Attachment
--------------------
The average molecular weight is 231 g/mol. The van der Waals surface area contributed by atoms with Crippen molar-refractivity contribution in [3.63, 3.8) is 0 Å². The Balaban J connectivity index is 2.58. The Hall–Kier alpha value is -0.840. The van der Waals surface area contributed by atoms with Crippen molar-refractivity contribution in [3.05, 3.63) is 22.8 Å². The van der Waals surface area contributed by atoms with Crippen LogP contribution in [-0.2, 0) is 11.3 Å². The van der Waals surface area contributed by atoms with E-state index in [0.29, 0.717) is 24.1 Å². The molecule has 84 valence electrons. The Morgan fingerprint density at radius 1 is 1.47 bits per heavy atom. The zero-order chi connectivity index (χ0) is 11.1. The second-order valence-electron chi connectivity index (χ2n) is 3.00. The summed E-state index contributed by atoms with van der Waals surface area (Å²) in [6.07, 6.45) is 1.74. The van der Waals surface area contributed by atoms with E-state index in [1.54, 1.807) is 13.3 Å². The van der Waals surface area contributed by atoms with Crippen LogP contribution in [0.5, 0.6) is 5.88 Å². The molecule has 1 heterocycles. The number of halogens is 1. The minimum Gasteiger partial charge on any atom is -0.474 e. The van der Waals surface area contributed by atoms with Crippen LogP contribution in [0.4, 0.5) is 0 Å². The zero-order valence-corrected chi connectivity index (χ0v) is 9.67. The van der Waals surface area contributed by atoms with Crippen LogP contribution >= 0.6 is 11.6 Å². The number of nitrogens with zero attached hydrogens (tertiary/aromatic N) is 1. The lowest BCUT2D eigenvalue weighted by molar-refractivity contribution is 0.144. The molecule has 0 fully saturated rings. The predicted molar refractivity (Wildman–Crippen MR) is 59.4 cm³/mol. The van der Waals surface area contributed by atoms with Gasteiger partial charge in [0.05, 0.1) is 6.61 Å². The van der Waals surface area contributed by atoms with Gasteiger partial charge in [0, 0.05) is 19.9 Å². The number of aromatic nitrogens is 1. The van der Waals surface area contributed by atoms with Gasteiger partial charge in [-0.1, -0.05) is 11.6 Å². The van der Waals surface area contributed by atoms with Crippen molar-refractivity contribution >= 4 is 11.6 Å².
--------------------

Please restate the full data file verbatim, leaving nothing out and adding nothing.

The average molecular weight is 231 g/mol. The van der Waals surface area contributed by atoms with Crippen molar-refractivity contribution in [3.63, 3.8) is 0 Å². The Balaban J connectivity index is 2.58. The Hall–Kier alpha value is -0.840. The van der Waals surface area contributed by atoms with Crippen molar-refractivity contribution in [3.05, 3.63) is 22.8 Å². The van der Waals surface area contributed by atoms with Crippen LogP contribution in [-0.2, 0) is 11.3 Å². The van der Waals surface area contributed by atoms with E-state index in [0.29, 0.717) is 24.1 Å². The molecule has 84 valence electrons. The Morgan fingerprint density at radius 1 is 1.47 bits per heavy atom. The zero-order chi connectivity index (χ0) is 11.1. The second-order valence-electron chi connectivity index (χ2n) is 3.00. The summed E-state index contributed by atoms with van der Waals surface area (Å²) in [6.07, 6.45) is 1.74. The van der Waals surface area contributed by atoms with E-state index in [1.54, 1.807) is 13.3 Å². The van der Waals surface area contributed by atoms with Crippen LogP contribution in [0.5, 0.6) is 5.88 Å². The molecule has 1 heterocycles. The number of halogens is 1. The minimum Gasteiger partial charge on any atom is -0.474 e. The van der Waals surface area contributed by atoms with Crippen LogP contribution in [0.4, 0.5) is 0 Å². The zero-order valence-corrected chi connectivity index (χ0v) is 9.67. The van der Waals surface area contributed by atoms with Crippen LogP contribution >= 0.6 is 11.6 Å². The number of nitrogens with zero attached hydrogens (tertiary/aromatic N) is 1. The lowest BCUT2D eigenvalue weighted by molar-refractivity contribution is 0.144. The molecule has 0 fully saturated rings. The predicted molar refractivity (Wildman–Crippen MR) is 59.4 cm³/mol. The van der Waals surface area contributed by atoms with Gasteiger partial charge in [0.05, 0.1) is 6.61 Å². The van der Waals surface area contributed by atoms with Gasteiger partial charge in [0, 0.05) is 19.9 Å². The number of aromatic nitrogens is 1. The van der Waals surface area contributed by atoms with Gasteiger partial charge in [-0.1, -0.05) is 11.6 Å². The van der Waals surface area contributed by atoms with Crippen molar-refractivity contribution >= 4 is 11.6 Å².